Lots of noise in the house yesterday. I went to the university library and watched a documentary on Virginia Woolf. Afterwards, I wanted to paint something using the color black. Woolf described her madness as waves that washed over her. She also said her first memory was of being at a house near the sea listening to the waves. I painted what looked like waves on the canvas. As I painted, I listened to Joni Mitchell.
For many years now, I have been living in a women’s world. In my last two jobs before I retired, I worked almost exclusively with women. Having grown up as a radical feminist, most of what I read throughout my life were books written by women. My bulging bookshelf contains only one book written by a man. Having never married or had children, my mental space has been predominately female.
The older I get the more removed I feel from children and childbearing. I am almost coming to a point of not thinking of women and children together anymore. What I conceive of as the Great Mother is the creator of all, the female equivalent of the male God. When someone mentioned Doris Lessing yesterday, I immediately said, “She’s one of my goddesses.”
There are women all over the world doing transformational work, yet we never hear about them in mainstream media. Instead, women are simply painted clowns in the male circus. Women’s struggle for liberation has always been a side issue, a matter of “the girls acting up.” In fact, women are now called girls more than they are called women.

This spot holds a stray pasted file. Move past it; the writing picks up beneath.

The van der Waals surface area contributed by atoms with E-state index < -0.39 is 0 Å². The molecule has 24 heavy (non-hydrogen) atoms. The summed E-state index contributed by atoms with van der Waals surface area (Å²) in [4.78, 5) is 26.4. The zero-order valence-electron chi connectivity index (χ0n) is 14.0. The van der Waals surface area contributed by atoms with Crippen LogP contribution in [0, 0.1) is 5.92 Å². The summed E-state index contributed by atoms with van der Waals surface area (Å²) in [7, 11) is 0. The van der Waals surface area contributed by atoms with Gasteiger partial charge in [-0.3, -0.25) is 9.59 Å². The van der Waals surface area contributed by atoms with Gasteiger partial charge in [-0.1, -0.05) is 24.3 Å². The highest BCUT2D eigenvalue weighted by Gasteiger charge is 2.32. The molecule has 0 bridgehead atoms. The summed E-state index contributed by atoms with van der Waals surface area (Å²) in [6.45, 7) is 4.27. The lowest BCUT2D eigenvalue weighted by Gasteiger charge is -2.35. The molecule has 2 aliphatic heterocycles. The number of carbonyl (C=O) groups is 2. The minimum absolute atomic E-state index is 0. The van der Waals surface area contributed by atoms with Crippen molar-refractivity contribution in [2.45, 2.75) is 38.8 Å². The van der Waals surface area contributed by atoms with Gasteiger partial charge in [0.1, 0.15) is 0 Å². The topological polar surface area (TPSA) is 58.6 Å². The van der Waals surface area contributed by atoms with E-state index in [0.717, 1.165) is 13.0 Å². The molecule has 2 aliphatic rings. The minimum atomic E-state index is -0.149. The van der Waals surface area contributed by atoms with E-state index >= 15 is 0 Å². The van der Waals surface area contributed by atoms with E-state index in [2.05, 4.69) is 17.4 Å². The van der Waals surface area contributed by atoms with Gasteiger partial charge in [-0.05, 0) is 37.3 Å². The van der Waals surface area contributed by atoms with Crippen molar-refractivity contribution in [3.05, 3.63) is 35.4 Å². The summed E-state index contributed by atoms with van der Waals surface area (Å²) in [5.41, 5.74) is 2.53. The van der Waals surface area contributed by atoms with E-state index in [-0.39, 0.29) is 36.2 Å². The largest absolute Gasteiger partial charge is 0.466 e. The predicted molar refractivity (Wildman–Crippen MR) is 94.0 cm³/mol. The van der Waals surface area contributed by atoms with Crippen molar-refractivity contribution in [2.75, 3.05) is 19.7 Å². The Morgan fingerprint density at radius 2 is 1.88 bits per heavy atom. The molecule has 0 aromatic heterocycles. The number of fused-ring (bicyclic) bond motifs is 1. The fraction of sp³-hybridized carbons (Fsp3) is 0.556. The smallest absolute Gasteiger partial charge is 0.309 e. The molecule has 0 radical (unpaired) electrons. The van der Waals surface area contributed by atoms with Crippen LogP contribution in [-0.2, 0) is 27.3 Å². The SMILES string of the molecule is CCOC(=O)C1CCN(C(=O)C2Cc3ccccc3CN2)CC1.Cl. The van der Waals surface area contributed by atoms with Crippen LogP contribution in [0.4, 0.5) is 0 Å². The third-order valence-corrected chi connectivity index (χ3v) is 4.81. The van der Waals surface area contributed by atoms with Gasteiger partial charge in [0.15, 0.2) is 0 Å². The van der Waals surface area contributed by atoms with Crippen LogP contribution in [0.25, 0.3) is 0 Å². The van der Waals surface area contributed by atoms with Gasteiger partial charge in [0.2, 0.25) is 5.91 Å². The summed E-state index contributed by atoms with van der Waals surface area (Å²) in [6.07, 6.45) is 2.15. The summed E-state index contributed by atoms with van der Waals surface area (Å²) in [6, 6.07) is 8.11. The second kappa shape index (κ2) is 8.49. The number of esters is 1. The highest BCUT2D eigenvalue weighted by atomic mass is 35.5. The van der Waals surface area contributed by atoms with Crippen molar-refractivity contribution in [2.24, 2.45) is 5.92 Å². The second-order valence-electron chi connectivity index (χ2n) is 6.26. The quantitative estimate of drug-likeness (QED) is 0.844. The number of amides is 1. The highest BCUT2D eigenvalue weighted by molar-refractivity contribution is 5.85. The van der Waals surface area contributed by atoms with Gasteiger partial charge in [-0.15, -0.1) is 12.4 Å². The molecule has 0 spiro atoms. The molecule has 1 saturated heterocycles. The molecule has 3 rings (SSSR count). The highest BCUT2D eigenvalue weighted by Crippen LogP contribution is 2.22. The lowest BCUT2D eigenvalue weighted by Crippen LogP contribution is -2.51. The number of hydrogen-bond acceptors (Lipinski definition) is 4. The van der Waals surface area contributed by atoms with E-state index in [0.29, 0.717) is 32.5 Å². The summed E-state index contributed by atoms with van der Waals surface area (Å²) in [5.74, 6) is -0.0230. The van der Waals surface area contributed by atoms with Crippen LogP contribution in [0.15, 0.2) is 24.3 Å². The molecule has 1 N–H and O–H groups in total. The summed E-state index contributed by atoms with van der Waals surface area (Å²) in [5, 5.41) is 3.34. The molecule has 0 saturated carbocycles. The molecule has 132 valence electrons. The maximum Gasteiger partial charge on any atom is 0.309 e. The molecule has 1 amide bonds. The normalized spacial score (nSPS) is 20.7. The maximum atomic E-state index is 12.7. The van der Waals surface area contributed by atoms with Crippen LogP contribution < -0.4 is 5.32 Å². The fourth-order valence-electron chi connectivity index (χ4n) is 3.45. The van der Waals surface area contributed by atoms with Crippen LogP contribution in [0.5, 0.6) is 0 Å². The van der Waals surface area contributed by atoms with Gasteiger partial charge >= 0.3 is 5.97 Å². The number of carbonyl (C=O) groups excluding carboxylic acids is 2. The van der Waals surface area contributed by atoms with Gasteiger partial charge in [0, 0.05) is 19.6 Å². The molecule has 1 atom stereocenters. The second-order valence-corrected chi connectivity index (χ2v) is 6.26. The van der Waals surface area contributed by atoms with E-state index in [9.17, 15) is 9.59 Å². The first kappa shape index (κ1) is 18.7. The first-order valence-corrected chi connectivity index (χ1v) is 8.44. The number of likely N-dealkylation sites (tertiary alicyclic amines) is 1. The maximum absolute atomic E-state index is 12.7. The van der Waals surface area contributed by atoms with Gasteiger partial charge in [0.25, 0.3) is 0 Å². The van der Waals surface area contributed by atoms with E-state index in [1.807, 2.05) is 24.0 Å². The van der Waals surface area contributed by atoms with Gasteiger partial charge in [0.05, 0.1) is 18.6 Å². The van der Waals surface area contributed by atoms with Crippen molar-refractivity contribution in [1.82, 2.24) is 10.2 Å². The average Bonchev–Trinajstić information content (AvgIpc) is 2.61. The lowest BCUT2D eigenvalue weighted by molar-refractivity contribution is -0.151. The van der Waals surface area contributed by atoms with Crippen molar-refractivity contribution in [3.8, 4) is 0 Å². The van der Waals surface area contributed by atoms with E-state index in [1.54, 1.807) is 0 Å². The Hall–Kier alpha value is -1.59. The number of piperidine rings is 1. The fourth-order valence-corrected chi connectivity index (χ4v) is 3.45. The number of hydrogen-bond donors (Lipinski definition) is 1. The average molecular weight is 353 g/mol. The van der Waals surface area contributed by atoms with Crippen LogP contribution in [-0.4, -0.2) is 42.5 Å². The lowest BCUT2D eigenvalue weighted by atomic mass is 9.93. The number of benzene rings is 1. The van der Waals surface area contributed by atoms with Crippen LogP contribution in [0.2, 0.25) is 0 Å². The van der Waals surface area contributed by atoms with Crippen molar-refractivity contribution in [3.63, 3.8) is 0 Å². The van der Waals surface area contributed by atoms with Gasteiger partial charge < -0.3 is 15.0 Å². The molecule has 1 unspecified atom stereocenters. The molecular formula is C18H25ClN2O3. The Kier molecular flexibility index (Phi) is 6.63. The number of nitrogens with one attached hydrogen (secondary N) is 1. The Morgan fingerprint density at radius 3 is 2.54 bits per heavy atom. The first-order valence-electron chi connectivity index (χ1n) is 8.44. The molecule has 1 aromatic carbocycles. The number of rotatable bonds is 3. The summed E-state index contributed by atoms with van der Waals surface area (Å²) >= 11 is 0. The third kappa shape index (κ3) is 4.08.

I said many posts ago that I was not going to use the word woman but I have not been able to come up with an adequate alternative. While I resent “gendered” language, I don’t know how to communicate without it. When one starts to transcend gender, what is this called? And how does one behave as a non-gendered person. After having a lesbian affair, Woolf wrote a book called Orlando, about a person who was alternately male and female.
After resenting being “the other” as a woman, I am coming to enjoy being “the other” as a liberative being. I just checked and liberative does not appear to be a word. So, I am inventing it. I wrote a few days ago that not all people have the liberative urge, not all people want to transcend what they are. Marge Piercey wrote a book called, “Woman on the Edge of Time” and I often think of the main character’s struggle to live in this world and in another. Mary Daly’s later books were also about women moving from this reality into another one.
Are we all goddesses with the ability to create worlds? Don’t we all do this everyday in our own lives? When I wake up in the morning, it is a new day, a fresh canvas. I can paint whatever I want. How do I make something completely new? How do I live an uncompromisingly radical, creative life?